IN 1828, Northwich was described as an ancient market town in the parish of Great Budworth and was situated at the conflux of the rivers Dane and Weaver.

It is one of the great thoroughfares between Liverpool and London and between Manchester and north Wales via Chester.

The streets of old Northwich were described as being without uniformity, and many of the houses were quite ancient.

Northwich Guardian:

It acquired its name due to being the most northerly of the three witches, the other two being Nantwich and Middlewich.

Not yet a parish in its own right, St Helen's church was then the parochial chapel in the township of Witton.

The subsidence had not then occurred and upwards of one hundred thousand tons of salt from the brine springs and mines beneath the town were sent down the River Weaver annually.

In the mid-1800s there were 61 salt mines in and around Northwich, and at that time one of the principal salt mines was The Dunkirk mine at Wincham where brine was pumped, and salt was mined since 1777.

Northwich Guardian:

The Adelaide Mine at Marston owned by Joseph Verdin’s company discovered that there was a profit not just in salt, but as a tourist attraction. Local people were allowed to view the spectacle, and Grand Duke Michael of Russia visited.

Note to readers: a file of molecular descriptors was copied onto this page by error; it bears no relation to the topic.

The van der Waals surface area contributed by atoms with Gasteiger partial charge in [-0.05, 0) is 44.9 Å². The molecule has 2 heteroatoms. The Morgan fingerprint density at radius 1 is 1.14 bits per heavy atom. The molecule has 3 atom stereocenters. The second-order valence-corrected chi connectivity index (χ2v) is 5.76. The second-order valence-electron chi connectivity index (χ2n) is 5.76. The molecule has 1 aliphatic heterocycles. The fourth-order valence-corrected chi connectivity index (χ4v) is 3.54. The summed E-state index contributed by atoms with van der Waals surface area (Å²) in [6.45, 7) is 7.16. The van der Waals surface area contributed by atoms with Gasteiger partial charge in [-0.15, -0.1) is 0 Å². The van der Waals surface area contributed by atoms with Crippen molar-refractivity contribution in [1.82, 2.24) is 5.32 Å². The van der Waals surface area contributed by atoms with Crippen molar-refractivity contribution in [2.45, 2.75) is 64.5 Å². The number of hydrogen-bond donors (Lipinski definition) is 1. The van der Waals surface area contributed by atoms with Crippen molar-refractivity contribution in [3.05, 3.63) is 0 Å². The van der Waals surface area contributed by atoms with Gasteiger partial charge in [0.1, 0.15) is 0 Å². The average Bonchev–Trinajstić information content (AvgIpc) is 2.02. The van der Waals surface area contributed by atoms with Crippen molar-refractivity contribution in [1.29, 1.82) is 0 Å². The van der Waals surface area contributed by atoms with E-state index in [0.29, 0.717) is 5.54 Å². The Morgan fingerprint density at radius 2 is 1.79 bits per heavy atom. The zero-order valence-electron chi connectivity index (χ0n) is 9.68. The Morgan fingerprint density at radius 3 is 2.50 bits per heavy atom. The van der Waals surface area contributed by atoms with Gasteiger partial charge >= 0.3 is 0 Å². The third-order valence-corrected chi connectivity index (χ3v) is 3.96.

The mine covered an area of 10 acres and formed a huge cavern, similar to the Winsford salt mine today. This allowed as many as 900 people to dance the night away, albeit that it had taken a while to get them all down there.

Northwich Guardian:

In 1844, it was illuminated with more than 10,000 candles when it was host to Emperor Nicholas of Russia together with The Royal Society of England for a banquet.

This huge banqueting hall sparkled in orange light from the walls, floors and ceiling and the many twinkling candle lights — all 130ft below the surface of Marston.

This huge mine and others were excavated by men using mattocks, these are tools similar to a pick-axe and can be found crossed on the crest of Witton Albion FC.

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The mine was situated below what is now the lake in Ollershaw Lane and in 1928 this underground spectacular and working mine suffered as many Northwich mines suffered, through being flooded by water.

The only casualties were three pit ponies, and the mine eventually collapsed upon itself, leaving the lake to appear above.

As well as salt production, Northwich was also on the coach routes. Every afternoon at 2pm The Royal Sovereign called at the Angel in the Market Place then travelling through Middlewich, Sandbach and many other stops to London.

Northwich Guardian:

From the same hotel, every morning at 9.30am, the Rocket stopped to pick up passengers before continuing to Birmingham.

The Crown in Crown Street was the stop for the Manchester to Chester coach, The Victory.

Northwich Guardian:

Then in the afternoon, The Dart stopped en route to Chester. During the rest of the day, coaches for Macclesfield, Nantwich, Manchester and Liverpool also stopped.